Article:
Single Color Markings

The simplest system is to put a single mark at a set distance (twenty-five feet, ten meters, etc.). As you lower the chain count the marks as they pass. The downsides to this are that if you lose count you're in trouble, and you can't tell from looking at any one mark how much more chain is still let out.

Adding multiple marks at each measurement unit can help with this, since you can count the marks as they pass. But this is still prone to errors, as you can miscount hash marks as your chain rattles past. More marks get harder to count as they take up more space on the chain and more time to read.

The major advantage to single color markings is simplicity and cost - you only need one can of paint. But it is not the most effective method.

More Complex Color Schemes

An ideal marking and measuring scheme will allow you to tell exactly how much chain is out by seeing only one set of marks. There's no counting, and you don't have to remember how much you put out. You can just look, even sitting at anchor.

Our System - "Poker Chips"

Since we're American, we mark our chain in feet out of habit. We use the aforementioned chain markers and paint when we can.

Poker players are familiar with the white/red/blue system of using chips to denote units of cash. Instead of nickel/dime/quarter (or $1.00/$5.00/$20.00 for you big spenders!), we use 25ft/50ft/100ft with the marks, working from a base measurement unit of 25 feet. After a year or two of use, we learned that the white (and yellow) markers discolor so we replaced the white with bright green.

  • Green (white)= 25 feet
  • Red = 50 feet
  • Blue = 100 feet

This allows us to designate every distance from 25 feet to 175 feet with just three markings, and up to our limit of 325 feet with no more than four marks.

Chain is always marked in white/red/blue order, though it doesn't really matter since a color won't repeat until you get past 200 feet. Just add up the markings to get the number. For example:

  • Green-Blue = 125 feet (25+100)
  • Red-Blue = 150 feet (50+100)
  • Green-Red-Blue-Blue = 275 feet (25+50+100+100)

And so on. One look at any mark shows you exactly where you are on the chain, no guessing.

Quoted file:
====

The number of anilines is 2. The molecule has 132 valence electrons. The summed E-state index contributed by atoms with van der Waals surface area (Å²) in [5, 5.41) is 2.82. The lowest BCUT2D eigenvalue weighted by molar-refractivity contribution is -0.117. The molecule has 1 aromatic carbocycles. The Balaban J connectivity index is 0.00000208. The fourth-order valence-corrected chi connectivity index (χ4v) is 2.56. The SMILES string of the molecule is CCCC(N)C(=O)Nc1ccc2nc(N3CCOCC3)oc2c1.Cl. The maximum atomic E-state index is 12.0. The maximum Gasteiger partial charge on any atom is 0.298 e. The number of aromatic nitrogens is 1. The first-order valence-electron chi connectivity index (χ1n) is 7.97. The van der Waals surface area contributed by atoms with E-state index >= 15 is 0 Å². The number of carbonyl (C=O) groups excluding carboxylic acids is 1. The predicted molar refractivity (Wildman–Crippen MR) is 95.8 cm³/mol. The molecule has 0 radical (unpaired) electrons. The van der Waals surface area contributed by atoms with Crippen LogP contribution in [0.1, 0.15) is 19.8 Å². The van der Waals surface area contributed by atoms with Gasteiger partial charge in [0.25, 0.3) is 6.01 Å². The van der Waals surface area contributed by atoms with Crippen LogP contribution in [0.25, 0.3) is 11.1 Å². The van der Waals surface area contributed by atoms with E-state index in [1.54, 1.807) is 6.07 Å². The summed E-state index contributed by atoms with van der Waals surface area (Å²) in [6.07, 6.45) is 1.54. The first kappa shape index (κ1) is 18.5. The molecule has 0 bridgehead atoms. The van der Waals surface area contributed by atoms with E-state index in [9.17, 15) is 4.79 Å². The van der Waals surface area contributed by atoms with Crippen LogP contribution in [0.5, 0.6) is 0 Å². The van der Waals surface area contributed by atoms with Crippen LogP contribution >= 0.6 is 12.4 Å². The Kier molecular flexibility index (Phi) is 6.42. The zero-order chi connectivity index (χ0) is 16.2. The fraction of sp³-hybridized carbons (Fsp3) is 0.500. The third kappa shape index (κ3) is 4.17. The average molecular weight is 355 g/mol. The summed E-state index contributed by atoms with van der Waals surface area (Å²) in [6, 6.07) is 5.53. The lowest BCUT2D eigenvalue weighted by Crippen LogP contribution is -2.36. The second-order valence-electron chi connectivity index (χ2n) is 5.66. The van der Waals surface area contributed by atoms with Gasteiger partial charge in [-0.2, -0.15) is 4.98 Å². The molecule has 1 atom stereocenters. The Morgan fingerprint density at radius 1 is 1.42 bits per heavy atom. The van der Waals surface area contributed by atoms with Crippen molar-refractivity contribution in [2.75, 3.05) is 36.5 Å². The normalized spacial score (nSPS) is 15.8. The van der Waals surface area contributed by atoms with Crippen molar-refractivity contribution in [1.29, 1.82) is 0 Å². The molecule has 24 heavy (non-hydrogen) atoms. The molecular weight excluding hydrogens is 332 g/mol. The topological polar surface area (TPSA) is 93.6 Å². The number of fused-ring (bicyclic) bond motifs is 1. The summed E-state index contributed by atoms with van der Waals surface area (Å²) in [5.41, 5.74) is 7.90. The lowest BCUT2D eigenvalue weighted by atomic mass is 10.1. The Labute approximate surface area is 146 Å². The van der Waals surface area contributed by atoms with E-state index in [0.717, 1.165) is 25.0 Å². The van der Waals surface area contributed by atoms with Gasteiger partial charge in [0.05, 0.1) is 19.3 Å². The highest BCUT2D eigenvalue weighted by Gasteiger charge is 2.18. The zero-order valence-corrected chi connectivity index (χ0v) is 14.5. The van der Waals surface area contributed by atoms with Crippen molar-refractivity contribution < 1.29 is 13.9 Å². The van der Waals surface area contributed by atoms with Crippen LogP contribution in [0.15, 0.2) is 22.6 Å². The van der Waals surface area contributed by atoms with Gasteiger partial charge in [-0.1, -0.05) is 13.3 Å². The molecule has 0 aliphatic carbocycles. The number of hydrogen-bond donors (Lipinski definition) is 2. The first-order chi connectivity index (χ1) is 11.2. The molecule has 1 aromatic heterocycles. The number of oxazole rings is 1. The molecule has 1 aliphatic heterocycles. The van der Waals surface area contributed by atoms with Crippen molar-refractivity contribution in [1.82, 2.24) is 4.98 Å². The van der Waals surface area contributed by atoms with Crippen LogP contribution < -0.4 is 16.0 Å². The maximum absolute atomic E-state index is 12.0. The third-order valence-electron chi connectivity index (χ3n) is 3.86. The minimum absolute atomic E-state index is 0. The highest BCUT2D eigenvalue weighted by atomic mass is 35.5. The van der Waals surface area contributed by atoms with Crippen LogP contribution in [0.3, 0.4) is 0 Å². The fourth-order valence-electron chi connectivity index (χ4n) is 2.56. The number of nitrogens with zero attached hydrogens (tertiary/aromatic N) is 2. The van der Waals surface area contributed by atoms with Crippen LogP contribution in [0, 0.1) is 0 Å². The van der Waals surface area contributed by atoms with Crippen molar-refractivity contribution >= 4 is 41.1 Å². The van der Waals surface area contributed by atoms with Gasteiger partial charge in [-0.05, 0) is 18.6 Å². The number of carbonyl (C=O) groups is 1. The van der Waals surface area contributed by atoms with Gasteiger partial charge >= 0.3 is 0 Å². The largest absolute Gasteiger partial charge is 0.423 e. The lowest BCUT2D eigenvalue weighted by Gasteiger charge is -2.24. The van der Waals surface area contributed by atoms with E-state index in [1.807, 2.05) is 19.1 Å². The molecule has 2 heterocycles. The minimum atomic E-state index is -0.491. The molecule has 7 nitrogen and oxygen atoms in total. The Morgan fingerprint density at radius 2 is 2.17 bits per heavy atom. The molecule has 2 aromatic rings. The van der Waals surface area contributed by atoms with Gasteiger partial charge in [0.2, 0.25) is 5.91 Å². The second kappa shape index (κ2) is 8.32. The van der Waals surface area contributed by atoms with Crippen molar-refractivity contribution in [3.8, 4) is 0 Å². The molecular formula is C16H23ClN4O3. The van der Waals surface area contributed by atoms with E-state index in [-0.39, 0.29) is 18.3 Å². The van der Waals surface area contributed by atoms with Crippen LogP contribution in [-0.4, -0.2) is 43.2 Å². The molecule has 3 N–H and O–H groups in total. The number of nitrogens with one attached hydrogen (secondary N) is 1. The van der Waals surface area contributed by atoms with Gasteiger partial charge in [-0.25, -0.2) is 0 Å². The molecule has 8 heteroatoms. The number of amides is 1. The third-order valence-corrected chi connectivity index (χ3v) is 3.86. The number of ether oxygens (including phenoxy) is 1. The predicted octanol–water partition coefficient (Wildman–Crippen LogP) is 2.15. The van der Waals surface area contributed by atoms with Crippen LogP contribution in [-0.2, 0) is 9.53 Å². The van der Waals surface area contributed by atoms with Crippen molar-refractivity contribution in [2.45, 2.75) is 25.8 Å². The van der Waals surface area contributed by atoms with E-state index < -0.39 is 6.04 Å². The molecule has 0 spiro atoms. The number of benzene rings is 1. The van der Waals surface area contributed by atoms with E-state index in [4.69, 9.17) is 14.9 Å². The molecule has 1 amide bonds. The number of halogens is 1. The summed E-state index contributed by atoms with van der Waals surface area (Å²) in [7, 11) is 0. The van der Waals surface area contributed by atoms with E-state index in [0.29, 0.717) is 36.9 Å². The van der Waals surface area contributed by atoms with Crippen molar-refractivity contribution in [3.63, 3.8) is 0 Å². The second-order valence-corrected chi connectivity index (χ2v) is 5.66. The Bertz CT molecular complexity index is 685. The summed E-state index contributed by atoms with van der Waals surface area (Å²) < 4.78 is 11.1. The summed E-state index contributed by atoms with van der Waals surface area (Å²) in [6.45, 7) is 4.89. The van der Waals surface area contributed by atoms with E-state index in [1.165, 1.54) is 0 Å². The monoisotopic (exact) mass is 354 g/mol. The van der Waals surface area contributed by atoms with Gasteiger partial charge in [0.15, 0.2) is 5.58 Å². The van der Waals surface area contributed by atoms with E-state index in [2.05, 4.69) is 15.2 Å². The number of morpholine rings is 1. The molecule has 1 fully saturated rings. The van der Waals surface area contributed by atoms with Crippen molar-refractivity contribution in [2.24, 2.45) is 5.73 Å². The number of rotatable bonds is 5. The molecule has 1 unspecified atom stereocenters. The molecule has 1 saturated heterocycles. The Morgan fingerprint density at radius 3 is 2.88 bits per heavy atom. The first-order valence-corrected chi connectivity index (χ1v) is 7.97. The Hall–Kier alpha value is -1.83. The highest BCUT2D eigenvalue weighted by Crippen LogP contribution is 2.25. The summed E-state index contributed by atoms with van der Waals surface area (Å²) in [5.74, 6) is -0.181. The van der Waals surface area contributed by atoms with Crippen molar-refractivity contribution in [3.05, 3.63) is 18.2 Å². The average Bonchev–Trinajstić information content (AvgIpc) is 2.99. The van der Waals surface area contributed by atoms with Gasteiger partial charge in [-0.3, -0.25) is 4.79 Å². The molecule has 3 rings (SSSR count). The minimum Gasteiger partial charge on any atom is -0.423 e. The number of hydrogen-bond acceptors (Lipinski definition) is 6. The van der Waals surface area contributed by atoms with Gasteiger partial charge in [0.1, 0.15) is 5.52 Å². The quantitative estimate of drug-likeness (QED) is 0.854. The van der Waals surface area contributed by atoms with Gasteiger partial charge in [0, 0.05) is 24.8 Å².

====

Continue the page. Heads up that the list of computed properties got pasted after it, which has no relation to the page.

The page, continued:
Other systems

Our system works for us, but there are many approaches you can take. If you use meters or fathoms instead of feet your job is a little simpler since you're counting whole units instead of adding feet, but any system that lets you use fewer marks that are easy to recognize and interpret will work. You don't want something so complex you have to carry a laminated card up to the bow with you, it should be easy to remember and use.

Part of what you choose will also depend on how much detail you want on your depth. For us, twenty-five feet is close enough for comfort. Some are fine with fifty foot intervals or more, some want markings every ten feet.

Doing the Marking

Marking the chain has always been more work than we expected. Chain is heavy, and it drags on things and is hard to pull across a flat surface - it's doing its job, right? You'll need space to work, either a dock or parking lot. Even new chain coming from a barrel takes a bit of labor because you've got to stretch it out.

We've found it's easiest to do when the boat is out of the water, but that's not always possible if you live at anchor.

Start by measuring out your "unit" (25 feet, ten meters, five fathoms, etc.) on your workspace and marking it on each end on the ground. If you're painting, spread out boxes or papers at each mark to protect the surface.

Then pull out the chain, putting the anchor at the first mark then stretching it out straight between the marks, turning it at each mark to measure each "unit" while flaking the chain back and forth on the work surface.

Make sure the chain dries completely if you’ve used it recently, then make your surface preparations. Then you're ready to mark - paint first, then insert your markers if you're using them. A little water helps work them into the links.

When marking, don't be afraid to make the marks big. You'll be looking at them from a distance, and in dark or overcast conditions. When painting, we cover at least 4-5 links with each mark.

We also apply four chain markers at each mark, in case one falls out and because links connect to each other at right angles. Looking at a link edge-on, you can't see a marker inside the link so a second marker in an offset link guarantees visibility no matter which way the chain is oriented to you.